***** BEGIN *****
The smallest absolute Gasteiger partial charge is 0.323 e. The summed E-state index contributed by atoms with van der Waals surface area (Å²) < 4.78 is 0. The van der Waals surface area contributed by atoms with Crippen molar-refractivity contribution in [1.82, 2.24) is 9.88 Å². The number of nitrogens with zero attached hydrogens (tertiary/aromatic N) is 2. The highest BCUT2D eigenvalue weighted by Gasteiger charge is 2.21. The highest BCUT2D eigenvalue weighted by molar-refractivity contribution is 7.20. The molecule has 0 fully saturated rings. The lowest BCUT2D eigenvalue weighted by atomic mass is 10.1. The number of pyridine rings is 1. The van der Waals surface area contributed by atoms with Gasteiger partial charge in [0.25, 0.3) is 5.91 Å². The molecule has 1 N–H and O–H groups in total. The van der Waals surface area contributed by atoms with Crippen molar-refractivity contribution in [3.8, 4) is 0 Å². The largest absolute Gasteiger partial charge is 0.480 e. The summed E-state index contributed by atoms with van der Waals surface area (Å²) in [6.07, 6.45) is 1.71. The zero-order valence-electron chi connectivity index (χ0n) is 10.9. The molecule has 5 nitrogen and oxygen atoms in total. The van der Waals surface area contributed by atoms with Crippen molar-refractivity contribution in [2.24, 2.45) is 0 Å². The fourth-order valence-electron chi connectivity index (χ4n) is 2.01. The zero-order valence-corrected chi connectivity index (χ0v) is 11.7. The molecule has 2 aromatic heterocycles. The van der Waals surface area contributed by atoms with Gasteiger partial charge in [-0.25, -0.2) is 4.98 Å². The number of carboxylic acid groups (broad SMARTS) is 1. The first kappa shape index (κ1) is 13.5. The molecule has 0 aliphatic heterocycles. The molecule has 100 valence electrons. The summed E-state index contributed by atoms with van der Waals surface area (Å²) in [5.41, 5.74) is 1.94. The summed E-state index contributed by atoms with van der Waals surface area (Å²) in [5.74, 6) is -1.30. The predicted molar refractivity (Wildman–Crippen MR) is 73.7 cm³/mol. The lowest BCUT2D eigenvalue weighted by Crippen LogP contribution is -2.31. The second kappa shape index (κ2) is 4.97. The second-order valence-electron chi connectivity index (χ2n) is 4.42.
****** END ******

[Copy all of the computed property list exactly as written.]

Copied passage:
The smallest absolute Gasteiger partial charge is 0.323 e. The summed E-state index contributed by atoms with van der Waals surface area (Å²) < 4.78 is 0. The van der Waals surface area contributed by atoms with Crippen molar-refractivity contribution in [1.82, 2.24) is 9.88 Å². The number of nitrogens with zero attached hydrogens (tertiary/aromatic N) is 2. The highest BCUT2D eigenvalue weighted by Gasteiger charge is 2.21. The highest BCUT2D eigenvalue weighted by molar-refractivity contribution is 7.20. The molecule has 0 fully saturated rings. The lowest BCUT2D eigenvalue weighted by atomic mass is 10.1. The number of pyridine rings is 1. The van der Waals surface area contributed by atoms with Gasteiger partial charge in [0.25, 0.3) is 5.91 Å². The molecule has 1 N–H and O–H groups in total. The van der Waals surface area contributed by atoms with Crippen molar-refractivity contribution in [3.8, 4) is 0 Å². The largest absolute Gasteiger partial charge is 0.480 e. The summed E-state index contributed by atoms with van der Waals surface area (Å²) in [6.07, 6.45) is 1.71. The zero-order valence-electron chi connectivity index (χ0n) is 10.9. The molecule has 5 nitrogen and oxygen atoms in total. The van der Waals surface area contributed by atoms with Crippen molar-refractivity contribution in [2.24, 2.45) is 0 Å². The fourth-order valence-electron chi connectivity index (χ4n) is 2.01. The zero-order valence-corrected chi connectivity index (χ0v) is 11.7. The molecule has 2 aromatic heterocycles. The van der Waals surface area contributed by atoms with Gasteiger partial charge in [-0.25, -0.2) is 4.98 Å². The number of carboxylic acid groups (broad SMARTS) is 1. The first kappa shape index (κ1) is 13.5. The molecule has 0 aliphatic heterocycles. The molecule has 100 valence electrons. The summed E-state index contributed by atoms with van der Waals surface area (Å²) in [5.41, 5.74) is 1.94. The summed E-state index contributed by atoms with van der Waals surface area (Å²) in [5.74, 6) is -1.30. The predicted molar refractivity (Wildman–Crippen MR) is 73.7 cm³/mol. The lowest BCUT2D eigenvalue weighted by Crippen LogP contribution is -2.31. The second kappa shape index (κ2) is 4.97. The second-order valence-electron chi connectivity index (χ2n) is 4.42.